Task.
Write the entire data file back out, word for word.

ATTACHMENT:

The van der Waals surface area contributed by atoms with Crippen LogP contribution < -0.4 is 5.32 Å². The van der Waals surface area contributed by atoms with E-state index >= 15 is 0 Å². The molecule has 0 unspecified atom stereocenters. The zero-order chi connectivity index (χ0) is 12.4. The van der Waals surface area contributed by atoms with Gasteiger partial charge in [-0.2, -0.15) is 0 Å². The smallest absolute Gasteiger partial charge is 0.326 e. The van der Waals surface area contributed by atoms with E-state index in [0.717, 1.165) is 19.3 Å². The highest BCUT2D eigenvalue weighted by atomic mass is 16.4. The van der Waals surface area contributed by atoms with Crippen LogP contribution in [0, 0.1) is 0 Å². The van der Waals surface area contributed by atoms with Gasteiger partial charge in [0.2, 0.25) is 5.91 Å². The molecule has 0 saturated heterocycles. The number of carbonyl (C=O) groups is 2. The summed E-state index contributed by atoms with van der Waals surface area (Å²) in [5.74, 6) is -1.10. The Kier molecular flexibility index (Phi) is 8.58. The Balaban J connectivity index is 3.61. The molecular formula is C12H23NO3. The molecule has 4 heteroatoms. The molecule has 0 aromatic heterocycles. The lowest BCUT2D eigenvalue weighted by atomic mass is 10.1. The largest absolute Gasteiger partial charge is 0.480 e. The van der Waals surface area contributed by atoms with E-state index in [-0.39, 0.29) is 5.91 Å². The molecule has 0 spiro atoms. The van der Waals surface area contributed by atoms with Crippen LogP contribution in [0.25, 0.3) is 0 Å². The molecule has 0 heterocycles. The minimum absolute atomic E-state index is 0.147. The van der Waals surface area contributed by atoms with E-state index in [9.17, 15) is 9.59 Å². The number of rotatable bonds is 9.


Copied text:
The van der Waals surface area contributed by atoms with Crippen LogP contribution < -0.4 is 5.32 Å². The van der Waals surface area contributed by atoms with E-state index >= 15 is 0 Å². The molecule has 0 unspecified atom stereocenters. The zero-order chi connectivity index (χ0) is 12.4. The van der Waals surface area contributed by atoms with Gasteiger partial charge in [-0.2, -0.15) is 0 Å². The smallest absolute Gasteiger partial charge is 0.326 e. The van der Waals surface area contributed by atoms with E-state index in [0.717, 1.165) is 19.3 Å². The highest BCUT2D eigenvalue weighted by atomic mass is 16.4. The van der Waals surface area contributed by atoms with Crippen LogP contribution in [0, 0.1) is 0 Å². The van der Waals surface area contributed by atoms with Gasteiger partial charge in [0.2, 0.25) is 5.91 Å². The molecule has 0 saturated heterocycles. The number of carbonyl (C=O) groups is 2. The summed E-state index contributed by atoms with van der Waals surface area (Å²) in [5.74, 6) is -1.10. The Kier molecular flexibility index (Phi) is 8.58. The Balaban J connectivity index is 3.61. The molecular formula is C12H23NO3. The molecule has 4 heteroatoms. The molecule has 0 aromatic heterocycles. The lowest BCUT2D eigenvalue weighted by atomic mass is 10.1. The largest absolute Gasteiger partial charge is 0.480 e. The van der Waals surface area contributed by atoms with E-state index in [-0.39, 0.29) is 5.91 Å². The molecule has 0 spiro atoms. The van der Waals surface area contributed by atoms with Crippen LogP contribution in [0.25, 0.3) is 0 Å². The molecule has 0 heterocycles. The minimum absolute atomic E-state index is 0.147. The van der Waals surface area contributed by atoms with E-state index in [9.17, 15) is 9.59 Å². The number of rotatable bonds is 9.